Freedom takes practice

By Vishwam Heckert Published on 27th December 2021 in Bella Caledonia

Probably as readers of Bella Caledonia, we all want to live in a free Scotland. But what does that mean? And is independence enough for that to happen? Perhaps that day we’re all waiting for is just one step on the great road of freedom for our beautiful country.

If we ask aunty Google what the word freedom means, the first definition she offers is “the power or right to act, speak, or think as one wants.” Of course, we probably all know what it’s like to be a slave to desire. Whether it’s reaching into the fridge (again) or falling for people who aren’t good for us, what we ‘want’ isn’t always liberating.

In fact, the word itself implies something is lacking, as in the phrase ‘found wanting.’ Whenever we want something, it’s because we seem to imagine on some level we are missing something. Capitalism, of course, relies heavily on continually producing this emotional pattern. Encourage people to think they are missing something and then offer to sell it to them is pretty much the driving force for ‘the market’. Whether it’s a material possession, a certain shape of body (look out New Year’s ‘health’ fads), or the perfect partner/job/home/lifestyle, someone will try to tell you yours isn’t right and the one they are selling is the one you really want. If we’re not careful, we end up on an endless treadmill chasing dream after dream.

And as we watch the current UK government shenanigans, we see how entitlement is presented as freedom. My heart teacher, Padma Devi, offers a simple definition of entitlement: “I want, I grab.” Whether it’s land, body parts, or material possessions, entitlement is embedded in our colonial legacy. If we wish to live in a free Scotland, we need to unlearn this pattern – both when we’re the ones enacting it and when we’re feeling like we need to go along with it.

One of the most pernicious elements of the unfreedom of this profound inequality is the emotional pattern of resentment. The philosopher poet Nietzsche pointed out that resentment is the moralising power of the weak. In other words, when we feel powerless ourselves, we get up on a high horse and point our fingers at others. We see this pattern on what we call the Right who target immigrants, gender minorities, etc and on the Left where rage is directed toward governments, corporations and the privileged. With practice, we can be both clear-eyed about what is happening and discover our inner strength.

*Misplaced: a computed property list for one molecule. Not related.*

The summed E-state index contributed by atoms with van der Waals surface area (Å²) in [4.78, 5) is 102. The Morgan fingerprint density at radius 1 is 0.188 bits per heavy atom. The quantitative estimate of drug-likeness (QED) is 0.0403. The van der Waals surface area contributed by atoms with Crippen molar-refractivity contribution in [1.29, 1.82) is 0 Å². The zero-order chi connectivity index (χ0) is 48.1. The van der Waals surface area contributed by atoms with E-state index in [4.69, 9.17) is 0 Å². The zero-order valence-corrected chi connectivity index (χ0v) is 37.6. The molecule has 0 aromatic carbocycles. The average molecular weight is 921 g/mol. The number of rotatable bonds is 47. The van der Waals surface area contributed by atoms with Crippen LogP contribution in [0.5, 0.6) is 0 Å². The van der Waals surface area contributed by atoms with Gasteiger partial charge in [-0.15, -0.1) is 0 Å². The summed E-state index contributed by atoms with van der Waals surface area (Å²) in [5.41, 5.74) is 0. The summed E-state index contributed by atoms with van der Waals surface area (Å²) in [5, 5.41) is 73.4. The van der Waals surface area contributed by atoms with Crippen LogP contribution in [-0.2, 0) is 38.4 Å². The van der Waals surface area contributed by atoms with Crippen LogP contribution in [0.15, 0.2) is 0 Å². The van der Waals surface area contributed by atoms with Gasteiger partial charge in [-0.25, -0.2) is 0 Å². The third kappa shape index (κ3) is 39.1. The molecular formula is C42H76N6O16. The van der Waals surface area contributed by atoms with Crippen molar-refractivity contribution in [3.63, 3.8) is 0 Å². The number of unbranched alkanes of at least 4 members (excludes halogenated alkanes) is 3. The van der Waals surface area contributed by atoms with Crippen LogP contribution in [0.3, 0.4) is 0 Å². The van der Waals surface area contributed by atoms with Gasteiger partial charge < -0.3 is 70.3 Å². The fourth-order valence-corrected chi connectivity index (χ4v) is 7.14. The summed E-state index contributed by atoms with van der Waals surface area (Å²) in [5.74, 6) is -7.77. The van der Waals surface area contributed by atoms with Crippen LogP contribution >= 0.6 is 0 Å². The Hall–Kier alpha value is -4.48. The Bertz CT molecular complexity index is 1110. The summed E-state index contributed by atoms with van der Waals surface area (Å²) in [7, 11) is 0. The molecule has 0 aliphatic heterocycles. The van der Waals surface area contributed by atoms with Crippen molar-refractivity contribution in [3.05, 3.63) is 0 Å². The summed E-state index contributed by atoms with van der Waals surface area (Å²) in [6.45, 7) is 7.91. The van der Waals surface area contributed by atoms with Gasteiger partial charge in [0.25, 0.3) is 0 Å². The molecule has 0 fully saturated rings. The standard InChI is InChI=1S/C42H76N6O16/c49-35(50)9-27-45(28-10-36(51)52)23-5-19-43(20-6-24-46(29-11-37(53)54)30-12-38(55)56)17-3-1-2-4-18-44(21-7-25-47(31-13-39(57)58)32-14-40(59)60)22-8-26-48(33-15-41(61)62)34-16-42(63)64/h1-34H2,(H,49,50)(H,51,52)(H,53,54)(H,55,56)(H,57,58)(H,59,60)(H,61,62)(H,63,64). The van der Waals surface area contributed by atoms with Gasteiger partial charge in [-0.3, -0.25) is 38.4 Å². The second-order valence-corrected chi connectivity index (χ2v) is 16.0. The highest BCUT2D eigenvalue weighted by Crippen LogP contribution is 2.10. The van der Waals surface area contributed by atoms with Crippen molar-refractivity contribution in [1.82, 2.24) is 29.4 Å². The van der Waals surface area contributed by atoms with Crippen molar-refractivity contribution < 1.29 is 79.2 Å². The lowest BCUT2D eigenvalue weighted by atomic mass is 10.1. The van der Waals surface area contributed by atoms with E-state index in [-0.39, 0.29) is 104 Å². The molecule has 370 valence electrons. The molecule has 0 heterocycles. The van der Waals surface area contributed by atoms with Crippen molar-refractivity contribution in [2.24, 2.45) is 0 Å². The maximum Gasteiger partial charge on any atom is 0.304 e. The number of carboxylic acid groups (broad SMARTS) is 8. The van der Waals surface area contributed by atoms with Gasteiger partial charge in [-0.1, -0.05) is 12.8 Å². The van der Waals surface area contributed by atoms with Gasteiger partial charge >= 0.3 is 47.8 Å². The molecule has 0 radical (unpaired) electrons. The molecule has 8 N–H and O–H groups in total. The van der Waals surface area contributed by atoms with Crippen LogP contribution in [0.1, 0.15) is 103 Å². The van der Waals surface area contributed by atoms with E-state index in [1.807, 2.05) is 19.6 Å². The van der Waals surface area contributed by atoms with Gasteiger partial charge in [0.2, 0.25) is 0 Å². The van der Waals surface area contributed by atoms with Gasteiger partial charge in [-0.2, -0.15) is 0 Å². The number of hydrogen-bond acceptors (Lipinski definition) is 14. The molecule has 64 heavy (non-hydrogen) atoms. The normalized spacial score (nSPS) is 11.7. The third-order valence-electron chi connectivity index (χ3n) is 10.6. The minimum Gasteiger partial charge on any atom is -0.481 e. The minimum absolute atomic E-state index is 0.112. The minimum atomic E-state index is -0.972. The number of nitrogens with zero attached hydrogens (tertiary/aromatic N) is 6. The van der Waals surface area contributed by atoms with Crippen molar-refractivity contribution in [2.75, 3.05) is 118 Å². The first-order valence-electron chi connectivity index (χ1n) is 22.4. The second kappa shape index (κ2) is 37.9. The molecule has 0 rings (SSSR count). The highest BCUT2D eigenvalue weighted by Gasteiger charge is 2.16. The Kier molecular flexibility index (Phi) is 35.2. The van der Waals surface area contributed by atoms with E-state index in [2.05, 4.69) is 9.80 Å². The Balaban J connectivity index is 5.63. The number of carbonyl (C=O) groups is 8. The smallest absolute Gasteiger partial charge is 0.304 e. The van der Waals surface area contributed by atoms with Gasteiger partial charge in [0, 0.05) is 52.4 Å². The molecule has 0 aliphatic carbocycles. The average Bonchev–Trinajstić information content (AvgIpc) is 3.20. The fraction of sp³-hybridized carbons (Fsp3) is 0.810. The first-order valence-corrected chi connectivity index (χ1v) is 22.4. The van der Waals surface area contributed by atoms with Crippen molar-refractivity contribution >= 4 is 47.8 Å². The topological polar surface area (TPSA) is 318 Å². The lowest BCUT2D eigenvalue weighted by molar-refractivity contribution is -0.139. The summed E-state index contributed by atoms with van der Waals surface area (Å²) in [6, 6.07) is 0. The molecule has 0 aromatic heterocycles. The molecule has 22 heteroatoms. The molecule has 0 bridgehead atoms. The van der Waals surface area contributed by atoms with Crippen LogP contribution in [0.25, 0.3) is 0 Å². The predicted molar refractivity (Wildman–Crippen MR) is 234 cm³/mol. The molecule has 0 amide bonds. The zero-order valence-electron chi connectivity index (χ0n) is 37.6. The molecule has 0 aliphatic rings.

Perhaps freedom might mean turning resentment upside down and rediscovering our responsibility – our ability to respond. Once we focus on what we are able to do, we’ve moved away from wanting. Instead, we’re taking a step in freedom. Including the freedom to make mistakes! They seem to be a pretty essential and unavoidable part of learning. We might even decide to enjoy them. Why not?
Looking around at the conditions of where we each live, what can we do to respond? What do the people around us need? Is there anything we can offer to help? Focusing on others is a great way to get out of the mindset of wanting things for ourselves! This doesn’t mean we don’t also look after ourselves. We can’t really help others unless we do.

In fact, radical self care is a key to freedom for this is how we develop our ability to respond. By nourishing ourselves, resting well, looking after our bodies and minds, and having plenty of good fun, our ability to respond is transformed. When we support each other in this, as well as helping in other empowering ways, something really revolutionary happens. We start to see we aren’t wanting after all.

When we feel this sense of completeness in ourselves, we’re not going to be pulled around by the emotional manipulation of carrot (reward) and stick (punishment). Instead of resenting authority figures who are trying to use these patterns to control us, we can see clearly what they playing at and not join in the soap opera of it all. Our precious life energy and well cultivated skills can be dedicated to real life.

The great news is, we don’t need to wait for independence to practice freedom here in Scotland – or wherever we might find ourselves. Each moment offers the opportunity to notice when we feel we’re wanting and redirect our attention to what we can offer instead. That might mean offering rest to our bodies or a kindness to a stranger. It might be starting to plants seeds, giving yourself time to meditate or checking in on a friend you’ve not heard from for a while. Perhaps it’s adding an item to the food bank collection when you do your weekly shop or learning a new skill.

However it might look for you, may you enjoy your practice of freedom! And if you like, feel free to share your discoveries – we can inspire each other in beautiful ways.